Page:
CCPE Commissioner Dr. Deborah Frison of Omaha has been selected to fill a newly created leadership position at the Nebraska Department of Education (NDE). Frison will begin her duties as Deputy Commissioner of School Improvement this fall.
Frison currently is principal at Omaha Burke High School, a position she has held since 2008. Prior to Burke, Frison was principal at Morton Middle School and King Science and Technology Magnet School, both in Omaha. She began her career in education as a music teacher.
As one of 11 commissioners, Frison works with CCPE staff to fulfill the Commission’s many duties, which are spelled out in both the state’s constitution and in statute. She represents District 2, which covers north Omaha. Frison has served as a commissioner since 2012.
Commissioners are appointed by the Governor and confirmed by the Legislature. They are not paid for their services.
In her new position, Frison will provide leadership and oversight of NDE’s programs and services to Nebraska’s schools and educational service units. There will be a strong focus on school improvement, boosting student achievement, and the development and integration of “next generation” systems that support school districts.
The Coordinating Commission recently produced a series of fliers that offer an overview of the need-based financial aid programs the Commission administers; the state’s current postsecondary attainment levels and where it needs to be by 2020; and the Commission’s duties and responsibilities.
Nebraska’s College Attainment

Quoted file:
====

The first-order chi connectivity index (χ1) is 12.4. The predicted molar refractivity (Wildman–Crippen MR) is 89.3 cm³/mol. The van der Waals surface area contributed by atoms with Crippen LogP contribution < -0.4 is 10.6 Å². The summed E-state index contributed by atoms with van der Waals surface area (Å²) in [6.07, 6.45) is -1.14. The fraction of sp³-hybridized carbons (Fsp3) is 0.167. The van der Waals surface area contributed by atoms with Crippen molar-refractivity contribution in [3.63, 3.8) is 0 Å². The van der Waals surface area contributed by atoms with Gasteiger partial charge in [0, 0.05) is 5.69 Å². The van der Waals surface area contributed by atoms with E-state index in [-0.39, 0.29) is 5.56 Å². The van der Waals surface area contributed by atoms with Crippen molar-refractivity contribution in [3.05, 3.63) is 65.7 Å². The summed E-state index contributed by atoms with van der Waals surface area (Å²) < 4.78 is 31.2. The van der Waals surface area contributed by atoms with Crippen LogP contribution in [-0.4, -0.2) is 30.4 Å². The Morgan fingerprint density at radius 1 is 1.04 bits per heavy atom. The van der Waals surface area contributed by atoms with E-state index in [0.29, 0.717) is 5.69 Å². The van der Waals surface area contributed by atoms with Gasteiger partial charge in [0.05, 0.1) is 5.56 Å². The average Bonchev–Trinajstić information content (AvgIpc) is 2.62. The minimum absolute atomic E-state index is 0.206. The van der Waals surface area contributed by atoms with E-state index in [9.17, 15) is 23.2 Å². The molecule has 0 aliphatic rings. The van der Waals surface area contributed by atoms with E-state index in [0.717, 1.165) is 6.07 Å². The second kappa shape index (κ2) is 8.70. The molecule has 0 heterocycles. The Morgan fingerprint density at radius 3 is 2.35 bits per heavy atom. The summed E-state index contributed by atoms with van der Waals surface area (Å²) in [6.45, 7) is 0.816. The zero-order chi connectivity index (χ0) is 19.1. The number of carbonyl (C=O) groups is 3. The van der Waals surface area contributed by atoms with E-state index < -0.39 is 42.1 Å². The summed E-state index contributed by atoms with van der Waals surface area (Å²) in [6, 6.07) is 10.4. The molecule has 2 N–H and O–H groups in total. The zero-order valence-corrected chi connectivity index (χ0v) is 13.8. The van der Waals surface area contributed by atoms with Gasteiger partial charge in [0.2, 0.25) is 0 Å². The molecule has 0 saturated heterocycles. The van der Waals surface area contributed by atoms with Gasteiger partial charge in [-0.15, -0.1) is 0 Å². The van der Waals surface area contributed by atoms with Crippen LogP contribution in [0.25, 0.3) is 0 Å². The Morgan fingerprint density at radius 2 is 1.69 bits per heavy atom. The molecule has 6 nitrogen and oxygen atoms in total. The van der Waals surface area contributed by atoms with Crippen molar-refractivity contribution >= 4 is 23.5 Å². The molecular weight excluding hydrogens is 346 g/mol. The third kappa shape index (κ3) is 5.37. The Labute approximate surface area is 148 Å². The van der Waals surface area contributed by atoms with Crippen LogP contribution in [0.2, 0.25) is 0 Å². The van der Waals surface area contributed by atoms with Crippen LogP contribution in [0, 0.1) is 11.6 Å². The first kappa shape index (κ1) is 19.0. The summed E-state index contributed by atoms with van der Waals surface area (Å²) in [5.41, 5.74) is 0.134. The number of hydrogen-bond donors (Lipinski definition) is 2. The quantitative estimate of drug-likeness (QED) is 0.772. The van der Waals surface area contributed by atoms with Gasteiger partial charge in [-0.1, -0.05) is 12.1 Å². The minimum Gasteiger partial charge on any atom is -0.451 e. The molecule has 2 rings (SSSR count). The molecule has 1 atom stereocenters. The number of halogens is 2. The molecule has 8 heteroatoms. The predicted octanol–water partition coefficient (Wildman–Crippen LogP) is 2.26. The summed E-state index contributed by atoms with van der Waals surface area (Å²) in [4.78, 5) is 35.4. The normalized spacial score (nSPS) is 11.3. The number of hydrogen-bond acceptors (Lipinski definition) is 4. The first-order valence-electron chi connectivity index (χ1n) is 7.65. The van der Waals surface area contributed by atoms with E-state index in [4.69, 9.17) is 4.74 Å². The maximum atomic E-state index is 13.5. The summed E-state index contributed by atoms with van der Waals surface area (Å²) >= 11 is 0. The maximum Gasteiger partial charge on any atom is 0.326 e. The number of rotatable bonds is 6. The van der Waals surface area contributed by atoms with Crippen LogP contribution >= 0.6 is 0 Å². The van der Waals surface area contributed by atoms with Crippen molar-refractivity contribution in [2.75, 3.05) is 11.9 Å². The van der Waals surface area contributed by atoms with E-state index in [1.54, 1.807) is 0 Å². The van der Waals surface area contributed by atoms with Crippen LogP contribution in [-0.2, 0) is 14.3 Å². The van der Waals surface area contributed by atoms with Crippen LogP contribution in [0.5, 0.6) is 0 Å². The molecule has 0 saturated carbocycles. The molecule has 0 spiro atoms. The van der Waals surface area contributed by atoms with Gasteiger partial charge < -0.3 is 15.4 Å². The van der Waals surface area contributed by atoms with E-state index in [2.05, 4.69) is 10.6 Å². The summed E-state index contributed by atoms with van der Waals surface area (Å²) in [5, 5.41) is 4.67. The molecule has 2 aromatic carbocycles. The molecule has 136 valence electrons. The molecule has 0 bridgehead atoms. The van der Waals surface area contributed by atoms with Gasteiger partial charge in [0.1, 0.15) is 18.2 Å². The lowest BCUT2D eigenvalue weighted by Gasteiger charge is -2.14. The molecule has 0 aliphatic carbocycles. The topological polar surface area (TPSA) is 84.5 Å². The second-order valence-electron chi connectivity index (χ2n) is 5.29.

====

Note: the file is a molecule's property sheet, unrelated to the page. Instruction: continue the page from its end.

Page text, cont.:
Nebraska Opportunity Grant
Access College Early (ACE) grant program
ACE Plus grant program
The Coordinating Commission recently voted to fund five projects through a U.S. Department of Education grant program designed to improve K-12 teachers’ content knowledge and professional skills.
The Commission administers the Improving Teacher Quality (ITQ) grants for Nebraska. These grants are intended to help increase student achievement by providing educators with professional development activities to improve their knowledge and teaching skills.
The grants provide funds to partnerships established between Nebraska postsecondary institutions and high-need, low-income local education agencies (LEAs), most often school districts. The partners use the funds for specific projects pertaining to core academic subjects.
A full list and descriptions of the selected programs, as well as the funding they’ll receive, can be found on the Commission website. Programs will benefit teachers from school districts across the state.
An evaluation panel with members from Nebraska high schools and the State Department of Education met in December at the Commission office in Lincoln. Eight proposals were submitted by partnerships that involved four different institutions (University of Nebraska-Lincoln, University of Nebraska at Kearney, Doane College and Wayne State College), the Nebraska Educational Technology Association, and a variety of school districts and educational service units (ESUs). The Commission at its Jan. 22 meeting voted to approve the panel’s recommended projects to fund.
At this time, the total amount of funds available for awards in 2014-2015 is $275,855.
The Coordinating Commission recently approved its 2015 meeting calendar, which includes visits to Chadron State College, Central Community College and Nebraska Wesleyan University.
The Nebraska Constitution and statute require the Commission to coordinate higher education from a statewide perspective. Because of that, the Commission attempts to schedule meetings at various campuses across the state. In recent years the Commission held meetings at Western Nebraska Community College, Northeast Community College, Peru State College, Wayne State College and Metropolitan Community College.